Department of Pathology News

Montefiore's Point of Care Testing Service

Monday, June 11, 2012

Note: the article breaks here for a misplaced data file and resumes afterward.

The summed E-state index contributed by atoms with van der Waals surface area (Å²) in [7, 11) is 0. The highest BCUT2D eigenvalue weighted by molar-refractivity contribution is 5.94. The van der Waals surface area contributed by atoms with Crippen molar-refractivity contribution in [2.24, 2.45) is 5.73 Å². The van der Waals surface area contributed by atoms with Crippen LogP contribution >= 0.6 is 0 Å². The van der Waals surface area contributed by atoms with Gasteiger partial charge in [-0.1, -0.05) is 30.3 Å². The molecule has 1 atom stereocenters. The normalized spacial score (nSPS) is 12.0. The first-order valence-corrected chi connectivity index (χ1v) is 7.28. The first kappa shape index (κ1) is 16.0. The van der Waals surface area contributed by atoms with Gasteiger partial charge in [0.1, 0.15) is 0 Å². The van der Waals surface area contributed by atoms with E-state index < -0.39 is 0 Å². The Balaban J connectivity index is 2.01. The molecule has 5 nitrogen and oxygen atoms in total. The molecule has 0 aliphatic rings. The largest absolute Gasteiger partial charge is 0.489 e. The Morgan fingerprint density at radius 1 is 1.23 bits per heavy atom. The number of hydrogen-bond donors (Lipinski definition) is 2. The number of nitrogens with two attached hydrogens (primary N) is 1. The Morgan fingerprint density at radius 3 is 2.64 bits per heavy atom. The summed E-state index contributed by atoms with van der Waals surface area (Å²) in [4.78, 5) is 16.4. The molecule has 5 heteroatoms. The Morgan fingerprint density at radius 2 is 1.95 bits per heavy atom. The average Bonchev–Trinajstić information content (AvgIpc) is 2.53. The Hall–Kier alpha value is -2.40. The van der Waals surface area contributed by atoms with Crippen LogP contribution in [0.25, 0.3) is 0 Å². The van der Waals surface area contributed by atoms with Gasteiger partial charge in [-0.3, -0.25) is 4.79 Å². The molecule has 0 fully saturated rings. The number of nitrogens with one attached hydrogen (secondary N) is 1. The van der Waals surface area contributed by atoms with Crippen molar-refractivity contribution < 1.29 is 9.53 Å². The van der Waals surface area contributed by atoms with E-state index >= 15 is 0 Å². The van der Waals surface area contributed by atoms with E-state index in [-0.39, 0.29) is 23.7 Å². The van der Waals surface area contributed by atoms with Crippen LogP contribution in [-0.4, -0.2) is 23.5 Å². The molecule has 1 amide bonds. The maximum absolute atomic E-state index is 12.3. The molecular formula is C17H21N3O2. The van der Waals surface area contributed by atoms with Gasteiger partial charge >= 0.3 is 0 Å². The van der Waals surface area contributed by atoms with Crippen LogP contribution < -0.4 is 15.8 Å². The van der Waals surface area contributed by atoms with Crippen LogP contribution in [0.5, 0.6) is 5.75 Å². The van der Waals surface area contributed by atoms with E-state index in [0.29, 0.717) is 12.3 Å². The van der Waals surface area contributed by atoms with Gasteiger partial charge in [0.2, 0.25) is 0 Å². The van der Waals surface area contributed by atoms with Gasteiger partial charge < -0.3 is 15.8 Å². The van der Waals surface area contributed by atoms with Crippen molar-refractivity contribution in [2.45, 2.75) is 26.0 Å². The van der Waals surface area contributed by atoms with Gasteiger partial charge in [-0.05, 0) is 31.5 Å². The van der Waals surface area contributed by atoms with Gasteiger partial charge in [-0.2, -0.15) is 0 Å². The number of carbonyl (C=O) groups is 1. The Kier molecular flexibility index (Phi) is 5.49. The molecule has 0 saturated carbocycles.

Students at South Bronx High School don't need to search for a nearby clinic or anxiously wait days to know if they have Strep A, are pregnant or infected with HIV. It is one of the 17 high schools and middle schools - and among the 200 satellite sites around the city - that utilizes Montefiore Medical Center's Point of Care Testing services, making it one of the largest POCT programs in the country. "It's changed the way we practice here," said Dr. Amy Fox, associate professor of pathology and of clinical pediatrics, and director of virology and point of care testing at Montefiore Medical Center. The state-of-the-art program began as a fledgling service in 2000, and now performs an estimated 1.8 million tests per year. Typically, urine and blood samples are taken from patients in a clinical setting and sent to one of the core labs for analysis - a process which often takes days. Using small, portable devices with a wide menu of analytes, point of care testing can be performed anywhere - from a hospital room or children's health center to a helicopter or cruise ship. The system allows diverse medical needs to be met on the spot, with fast results, ranging from seconds to minutes. In Montefiore's bustling emergency rooms and intensive care units, point of care plays a crucial role in patient care, providing information to clinicians making on-the-spot treatment decisions, Dr. Fox said. Throughout Montefiore's Moses, Weiler and North hospitals, in-patient bedside glucose testing is available in wards from pediatrics to neurosurgery, and in outpatient clinics, from dentistry to dialysis. A handheld device that uses tiny disposable cartridges to test a patient’s coagulation status is a lifesaver in the Moses cardiac operating room. "It's like a laboratory in your hand," Dr. Fox said, while demonstrating the portable scanner that allows for quick patient-side blood testing. Rapid results can also help shorten the length of a hospital stay, eliminate the need for return office visit, and alleviate patient anxiety. "In the case of Strep A, a child diagnosed at school or in a children's health center can be sent home with an antibiotic and will feel better, faster," Dr. Fox said, noting that POC service currently oversees the performance of over 50,000 Strep A tests per year. A rapid HIV test performed at school makes it possible for concerned teenagers to get pre-test and post-test counseling, their test results, and any medical referrals they may need all in one visit. This easy access could be potentially lifesaving for high school students, who may not readily seek out a clinic. POCT also prevents errors related to transfer of data and transcription, enabling emergency results and simplifying the logistics of frequent monitoring. Dr. Ira Sussman, vice chairman of pathology and professor of pathology and medicine, said POCT is a big consumer of pathology resources. Still, it is an essential investment as it enhances the efficiency of the physician community while providing a high level of customer satisfaction. “As medicine moves away from fee for service, programs like outreach POCT will promote health and early diagnosis, ultimately lowering the cost of patient care,” Dr. Sussman said. To oversee the POC operations, Dr. Fox relies on a small but supportive staff, including two senior supervisors, three supervisors and a technologist. "I'm on the road by 6:30 a.m.," said senior supervisor Vilma Padilla, who on any given day, drives to a handful of satellite sites, from a private practice on Park Ave. to a women's health clinic in the Bronx. Once on site, Padilla ensures that all POC devices are properly maintained; if the device is broken, it’s the responsibility of the POC staff to replace it. In addition, she also monitors compliance to strict guidelines to ensure patient safety standards are being met throughout the entire process. The staff is also responsible for training and evaluates the performance and competency of staff for more than 4,000 end users in the Montefiore network, including nurses, medical technologists and some physicians. All of the POC tests must be validated against the core lab facilities before it is utilized. To that end, Dr. Fox relies on the expertise and consultation of Dr. Jacob Rand, director of the hematology core lab, and Chemistry core lab director Dr. Herbert Rose. In recent years, decentralized patient care and access to testing in under-served areas are key elements in the evolving expansion of POC. In addition, helping to reach the medically underserved, its use could also lower costs in the healthcare industry. “The tests are restricted to sites where we feel will make a difference,” Fox said. Running a Point of Care Service wasn't always on the horizon for Dr. Fox, who was trained as an infectious disease specialist at the University of Chicago, but gave up working in a basic science lab to come to New York in 1989. In 1998, an opportunity presented itself when Dr. Ed Burns, executive dean, asked Dr. Fox to apply to the clinical research training program and was accepted into the first class. Her thesis, under the direction of Dr. Eran Bellin, professor of medicine and of epidemiology and population health, explored predictors of Chlamydia infection. "Expanding diagnostics to the bedside was a natural evolution," Fox said, who took over the fledgling service when Dr. Janet Piscatelli left Montefiore. Today, POC is an exploding field, with exciting potential and many advances on the horizon. Among them is wireless technology that would automatically update medical records. Fox hopes to see improved rapid POC testing for STI's, which have high prevalence in the Bronx. But that's all in good time. Most imperative, Dr. Fox said, is that the POC results are accurate and reliable. The group continues to collaborate with manufacturers to test new state-of-the-art technologies and devices. Not all, however, are suitable for the job. Fox recalled the day when a new urine analysis machine they were testing showed "the water was pregnant." "It's got to be perfect," Dr. Fox said. "There's a long way between complying with regulations and doing first class work. We do first class work."